And while I am watching the Plumbeous vireo, this little yellow-rumped warbler is watching me. Yellow-rumped warblers come in two varieties: Audubon's with the yellow throat, and the more eastern Myrtle with a white throat. Once considered separate species,the two were combined into one currently called Yellow-rumped for the bright yellow rump they both sport. Many birders call them "butter butts" which is an easy distinguishing field mark.




Most of the ducks are napping at this time of day with their beaks tucked into their downy feathers. A few float serenely on the pond, but they keep their distance. However, when this female Ruddy Duck came close, I couldn't resist snapping her photo. Ruddy ducks are small diving ducks and the males are quite colorful and clownish looking when they are in breeding plumage.



Here is what winter looks like in Arizona. It is 71 degrees today and I am in a T-shirt and Capri's. The warm sun beats down on me, and I am thankful for the shady paths in Sweetwater Wetlands.



Apparently this Ruby-crowned Kinglet likes them as well as it creeps along a willow twig looking for lunch. To me it looks like a birdy bouncing ball along a willow musical staff with green-leafed notes hanging down in some woodsy song. Do you know the melody perhaps?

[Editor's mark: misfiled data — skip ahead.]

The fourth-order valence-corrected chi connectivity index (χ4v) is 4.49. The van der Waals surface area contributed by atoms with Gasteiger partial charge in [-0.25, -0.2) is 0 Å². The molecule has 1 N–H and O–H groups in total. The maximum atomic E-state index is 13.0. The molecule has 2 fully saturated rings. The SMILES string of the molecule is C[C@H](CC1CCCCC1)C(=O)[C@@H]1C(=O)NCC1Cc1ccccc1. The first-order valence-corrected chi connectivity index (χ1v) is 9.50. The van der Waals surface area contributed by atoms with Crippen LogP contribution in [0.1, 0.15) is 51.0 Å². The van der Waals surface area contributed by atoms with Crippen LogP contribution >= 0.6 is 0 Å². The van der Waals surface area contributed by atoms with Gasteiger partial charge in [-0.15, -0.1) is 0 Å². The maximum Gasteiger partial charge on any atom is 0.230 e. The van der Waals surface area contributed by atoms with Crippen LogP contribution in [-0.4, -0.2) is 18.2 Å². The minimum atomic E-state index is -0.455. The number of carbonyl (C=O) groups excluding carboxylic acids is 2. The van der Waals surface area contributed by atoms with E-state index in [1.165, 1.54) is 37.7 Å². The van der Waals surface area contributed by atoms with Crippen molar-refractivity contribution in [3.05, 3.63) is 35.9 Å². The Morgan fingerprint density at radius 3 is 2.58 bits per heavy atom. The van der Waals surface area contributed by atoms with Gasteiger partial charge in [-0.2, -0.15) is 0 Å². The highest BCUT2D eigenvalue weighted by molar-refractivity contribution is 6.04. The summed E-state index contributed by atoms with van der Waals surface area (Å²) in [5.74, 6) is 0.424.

I have seen the resident family of Harris Hawks hunting over my head since I arrived. One has finally landed close enough for me to get a shot with my Nikon D80 and 300mm lens. I zoom in as it looks over its red shoulder with the sun glinting in its dark eye.





These tall eucalyptus trees along the Roger Road Waste Treatment Plant are their favorite lookouts. The family of five nests in one of them. Harris Hawks are unique in that they hunt cooperatively as a family. I have seen at least 3 of them today with one carrying a twisted stick into the tree to replenish the nest.


But this one has had enough of me photographing it and takes off. This photo shows the best field marks with the dark body, red shoulders, white base to the tail and the white terminal band. You can also see the formidable talons used to capture prey. I saw 33 species of birds at Sweetwater and added 7 new species to my Big January Count. I thought I was done for the day, but then I decided to stop at Lakeside Park.